In a speech to Reform, Andrew Lansley said:
"Thank-you for being here this morning.
Thank-you, especially, to Reform for arranging this opportunity. Even if Reform and I don't always see eye-to-eye on the future funding of healthcare, I have a great respect for the quality of the research and thinking they are doing on healthcare.
It is helping us to think hard about how we can secure the future of our healthcare.
That is my starting point today.
Although the health debate seems obsessively to be about the National Health Service, the principal determinants of health lie outside the NHS.
Poverty, housing, environment, employment, family and heredity are all potentially more significant determinants of health than the local capacity of the NHS.
So it is surprising, to say the least, that the principal policy response of the Government in recent years to continuing disparities in health outcomes has been to skew the distribution of NHS resources.
If spending on healthcare alone determined health outcomes, Glasgow would be the healthiest place in Britain and Wokingham the least healthy.
Resource allocation within the NHS (the review of which should have been published last year and wasn't; and then in July, but wasn't) has put measures of deprivation (income support and attendance allowance) up alongside age as a determinant of health need, leading to corresponding greater resources for poorer areas and less for areas that are less deprived and more elderly. This is despite age being a more significant determinant of relative burden of disease. There is a fundamental flaw in this; it treats the differences in health outcomes as if they were all the result of differences in access to NHS services.
Such a strategy would at least have more sense if the way resources were deployed within the NHS, led, in deprived areas, to additional spending on primary and secondary prevention of disease.
I asked the House of Commons library to examine the (2006-7) data for spending on the Healthy Individuals Programme. They report that spending by spend by Spearhead PCTs is not statistically significantly greater than non-Spearhead PCTs. And our investment in public health is only two-thirds of the OECD average proportion of public health spending.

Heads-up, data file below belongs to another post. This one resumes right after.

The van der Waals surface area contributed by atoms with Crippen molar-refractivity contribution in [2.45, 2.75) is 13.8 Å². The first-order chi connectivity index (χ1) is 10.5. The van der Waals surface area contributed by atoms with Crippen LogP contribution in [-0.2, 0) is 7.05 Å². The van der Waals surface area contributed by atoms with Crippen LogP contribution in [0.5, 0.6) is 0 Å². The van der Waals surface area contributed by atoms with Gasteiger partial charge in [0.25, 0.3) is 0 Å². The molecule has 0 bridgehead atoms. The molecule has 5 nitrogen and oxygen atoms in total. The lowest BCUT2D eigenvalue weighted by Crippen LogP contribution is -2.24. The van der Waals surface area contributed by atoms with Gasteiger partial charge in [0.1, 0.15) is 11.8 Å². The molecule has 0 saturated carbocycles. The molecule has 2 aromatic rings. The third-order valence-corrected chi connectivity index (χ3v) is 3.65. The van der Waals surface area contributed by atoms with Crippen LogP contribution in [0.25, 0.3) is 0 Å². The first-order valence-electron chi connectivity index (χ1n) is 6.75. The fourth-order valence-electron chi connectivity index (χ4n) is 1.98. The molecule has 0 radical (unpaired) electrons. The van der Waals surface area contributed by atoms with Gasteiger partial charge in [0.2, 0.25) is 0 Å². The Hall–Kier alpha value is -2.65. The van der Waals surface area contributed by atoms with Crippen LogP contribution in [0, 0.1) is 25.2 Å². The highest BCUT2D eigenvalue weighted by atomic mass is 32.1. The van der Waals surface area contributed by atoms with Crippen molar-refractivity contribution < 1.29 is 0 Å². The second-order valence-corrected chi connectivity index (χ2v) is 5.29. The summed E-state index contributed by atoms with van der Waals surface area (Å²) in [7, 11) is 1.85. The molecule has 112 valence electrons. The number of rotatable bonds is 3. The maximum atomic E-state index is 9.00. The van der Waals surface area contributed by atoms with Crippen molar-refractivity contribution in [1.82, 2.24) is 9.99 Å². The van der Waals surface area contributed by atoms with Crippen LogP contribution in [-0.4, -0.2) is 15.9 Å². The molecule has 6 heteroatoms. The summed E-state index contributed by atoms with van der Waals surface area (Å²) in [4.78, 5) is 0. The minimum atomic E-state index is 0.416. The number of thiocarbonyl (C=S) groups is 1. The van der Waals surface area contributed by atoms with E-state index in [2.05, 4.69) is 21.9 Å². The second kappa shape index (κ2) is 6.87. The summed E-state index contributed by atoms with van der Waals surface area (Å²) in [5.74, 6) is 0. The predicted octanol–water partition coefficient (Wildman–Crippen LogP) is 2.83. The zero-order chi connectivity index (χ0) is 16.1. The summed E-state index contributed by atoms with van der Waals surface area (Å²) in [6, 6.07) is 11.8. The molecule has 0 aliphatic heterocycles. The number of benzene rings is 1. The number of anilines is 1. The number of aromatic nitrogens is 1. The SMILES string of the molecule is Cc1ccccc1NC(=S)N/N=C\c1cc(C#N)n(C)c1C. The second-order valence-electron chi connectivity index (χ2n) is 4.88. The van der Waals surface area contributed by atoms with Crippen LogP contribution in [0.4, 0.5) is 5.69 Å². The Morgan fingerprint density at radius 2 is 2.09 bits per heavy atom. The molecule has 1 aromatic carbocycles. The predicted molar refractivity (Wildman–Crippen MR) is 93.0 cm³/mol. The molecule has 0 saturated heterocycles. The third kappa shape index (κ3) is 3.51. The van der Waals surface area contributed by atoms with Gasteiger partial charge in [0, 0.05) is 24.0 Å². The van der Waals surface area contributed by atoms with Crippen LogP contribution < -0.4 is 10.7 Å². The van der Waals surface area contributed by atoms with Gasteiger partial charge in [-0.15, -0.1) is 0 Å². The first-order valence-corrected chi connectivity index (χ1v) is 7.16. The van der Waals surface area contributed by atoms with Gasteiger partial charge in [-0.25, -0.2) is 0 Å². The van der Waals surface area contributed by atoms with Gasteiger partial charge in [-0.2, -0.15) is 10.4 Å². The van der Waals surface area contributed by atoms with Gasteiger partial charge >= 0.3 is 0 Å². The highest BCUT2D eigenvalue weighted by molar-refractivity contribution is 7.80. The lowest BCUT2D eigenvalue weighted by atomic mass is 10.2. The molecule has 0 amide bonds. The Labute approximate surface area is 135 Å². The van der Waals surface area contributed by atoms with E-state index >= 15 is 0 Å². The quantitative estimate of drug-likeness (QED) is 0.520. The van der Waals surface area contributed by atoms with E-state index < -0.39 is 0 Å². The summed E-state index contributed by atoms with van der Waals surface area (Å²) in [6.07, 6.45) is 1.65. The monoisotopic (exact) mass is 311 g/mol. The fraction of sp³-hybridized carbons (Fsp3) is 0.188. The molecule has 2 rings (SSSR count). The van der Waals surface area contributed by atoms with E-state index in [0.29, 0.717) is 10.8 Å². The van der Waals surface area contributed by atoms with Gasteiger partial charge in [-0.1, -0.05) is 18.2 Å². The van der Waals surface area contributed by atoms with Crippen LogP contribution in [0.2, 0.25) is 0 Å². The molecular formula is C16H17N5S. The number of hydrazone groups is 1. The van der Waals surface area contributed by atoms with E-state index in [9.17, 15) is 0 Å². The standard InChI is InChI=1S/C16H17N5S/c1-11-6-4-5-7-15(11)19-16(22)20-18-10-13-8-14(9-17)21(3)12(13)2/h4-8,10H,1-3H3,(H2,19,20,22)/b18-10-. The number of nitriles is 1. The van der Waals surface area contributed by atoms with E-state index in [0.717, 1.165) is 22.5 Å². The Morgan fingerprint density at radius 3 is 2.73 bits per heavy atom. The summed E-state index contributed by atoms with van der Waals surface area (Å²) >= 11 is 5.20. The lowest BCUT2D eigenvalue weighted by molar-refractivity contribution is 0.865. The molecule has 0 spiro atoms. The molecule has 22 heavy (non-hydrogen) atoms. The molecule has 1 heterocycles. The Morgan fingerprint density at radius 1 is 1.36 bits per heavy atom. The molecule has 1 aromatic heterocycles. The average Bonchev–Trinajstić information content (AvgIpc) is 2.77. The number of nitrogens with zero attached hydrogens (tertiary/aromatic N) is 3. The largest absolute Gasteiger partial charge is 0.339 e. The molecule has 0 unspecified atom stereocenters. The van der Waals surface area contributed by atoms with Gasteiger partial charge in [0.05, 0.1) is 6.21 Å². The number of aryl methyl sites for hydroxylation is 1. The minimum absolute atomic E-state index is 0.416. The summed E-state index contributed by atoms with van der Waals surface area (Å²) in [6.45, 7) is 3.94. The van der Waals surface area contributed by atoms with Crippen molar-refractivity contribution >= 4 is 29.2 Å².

We therefore have a huge postcode lottery in access to NHS services, but we don't have the resources needed behind public health measures in the most deprived areas.
In an NHS of rising resources, public health services have been a Cinderella service, first to be cut when deficits hit, the victim of every reorganisation and constantly pushed to the back of priority lists. The number of public health staff is not a sufficient indicator of public health service standards, but it is significant that they have decreased by 5 per cent since 1997.
So, my purpose today is to describe how we intend to improve the nation's health, and in doing so, also to improve the health of the poorest, fastest.
It is something of a cliché now to say that public health, has become an issue less of public health and more of personal lifestyle. The big essential health gains have been made - clean water, Clean Air Acts, slum clearance. It is argued that we are confronting less the diseases of poverty and more the diseases of affluence.
But is the cliché right?
Environmental health is still important. Banning smoking in public places is undoubtedly the most significant public health measure of the last decade and it is very much an issue of environment, not just lifestyle.
And how far is obesity, for example, a disease of affluence - hardly, given that the rich are often thinner than the poor. It is perhaps more accurate to say that obesity is a disease of development. Within developed and developing countries, culture and class often have quite distinct impacts and old patterns of poor health re-emerge in new forms. The Foresight Report considered it possible that, by 2050, 15 per cent of women aged 20-60 in Social Class I would be obese but over 60 per cent of women in Social Class V.
So, some of the 'old' public health issues persist, in the sense that deprivation and poor health outcomes are still linked. But the issues of lifestyle factors goes wider and creates new threats.
Nor have some of the traditional challenges for public health services abated as we might have expected.
A medical student thirty years ago would have been taught about infectious diseases, but in the context of the progressive eradication and control of such diseases.
But nature has an unnerving way of fighting back. Who thirty years ago would have predicted the new pandemic of HIV/AIDs? Or the emergence of SARs? Or the re-emergence of TB in developed countries? Or the spread of West Nile virus? Or the scale of the threat should the H5N1 virus become capable of human to human transmission?
I have spent over four years continuously arguing for us to be world leaders in preparation for a pandemic influenza. Britain is now among the better prepared nations but still needs to do more, including further research and development work into new vaccine technologies.
Seen over the longer-term, our public health record has been remarkable. Average life-expectancy has risen by around three to four months for each year, for decades. Infant mortality has fallen to five per 1,000 live births.
We should not, however, underestimate two key problems we must now confront.
First, persistent inequalities. The gap between richest and poorest in terms of life expectancy and infant mortality has grown in the last decade. Like the reduction of poverty, we must judge our policies by how well they reach the poorest in society, not just the average.
Secondly, we have to ensure that we put life in our years, not just years on our life.